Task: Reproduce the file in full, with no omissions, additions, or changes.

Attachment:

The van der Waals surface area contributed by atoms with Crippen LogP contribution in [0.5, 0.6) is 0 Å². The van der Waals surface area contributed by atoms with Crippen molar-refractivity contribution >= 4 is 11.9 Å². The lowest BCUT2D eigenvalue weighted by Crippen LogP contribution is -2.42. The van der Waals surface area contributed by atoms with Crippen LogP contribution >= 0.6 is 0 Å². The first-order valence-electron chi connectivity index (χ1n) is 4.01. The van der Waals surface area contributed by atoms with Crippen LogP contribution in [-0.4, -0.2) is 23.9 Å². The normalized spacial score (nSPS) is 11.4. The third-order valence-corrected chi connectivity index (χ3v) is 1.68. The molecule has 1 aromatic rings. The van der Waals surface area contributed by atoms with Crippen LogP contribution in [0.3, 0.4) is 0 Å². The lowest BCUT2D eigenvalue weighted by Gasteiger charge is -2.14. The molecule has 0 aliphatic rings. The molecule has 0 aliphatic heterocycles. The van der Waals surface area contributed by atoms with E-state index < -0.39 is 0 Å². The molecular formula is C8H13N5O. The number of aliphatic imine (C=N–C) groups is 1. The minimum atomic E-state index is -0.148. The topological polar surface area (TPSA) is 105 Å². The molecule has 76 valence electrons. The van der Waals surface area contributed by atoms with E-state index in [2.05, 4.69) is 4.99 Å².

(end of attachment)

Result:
The van der Waals surface area contributed by atoms with Crippen LogP contribution in [0.5, 0.6) is 0 Å². The van der Waals surface area contributed by atoms with Crippen molar-refractivity contribution >= 4 is 11.9 Å². The lowest BCUT2D eigenvalue weighted by Crippen LogP contribution is -2.42. The van der Waals surface area contributed by atoms with Crippen LogP contribution >= 0.6 is 0 Å². The first-order valence-electron chi connectivity index (χ1n) is 4.01. The van der Waals surface area contributed by atoms with Crippen LogP contribution in [-0.4, -0.2) is 23.9 Å². The normalized spacial score (nSPS) is 11.4. The third-order valence-corrected chi connectivity index (χ3v) is 1.68. The molecule has 1 aromatic rings. The van der Waals surface area contributed by atoms with Crippen LogP contribution in [0.3, 0.4) is 0 Å². The lowest BCUT2D eigenvalue weighted by Gasteiger charge is -2.14. The molecule has 0 aliphatic rings. The molecule has 0 aliphatic heterocycles. The van der Waals surface area contributed by atoms with E-state index < -0.39 is 0 Å². The molecular formula is C8H13N5O. The number of aliphatic imine (C=N–C) groups is 1. The minimum atomic E-state index is -0.148. The topological polar surface area (TPSA) is 105 Å². The molecule has 76 valence electrons. The van der Waals surface area contributed by atoms with E-state index in [2.05, 4.69) is 4.99 Å².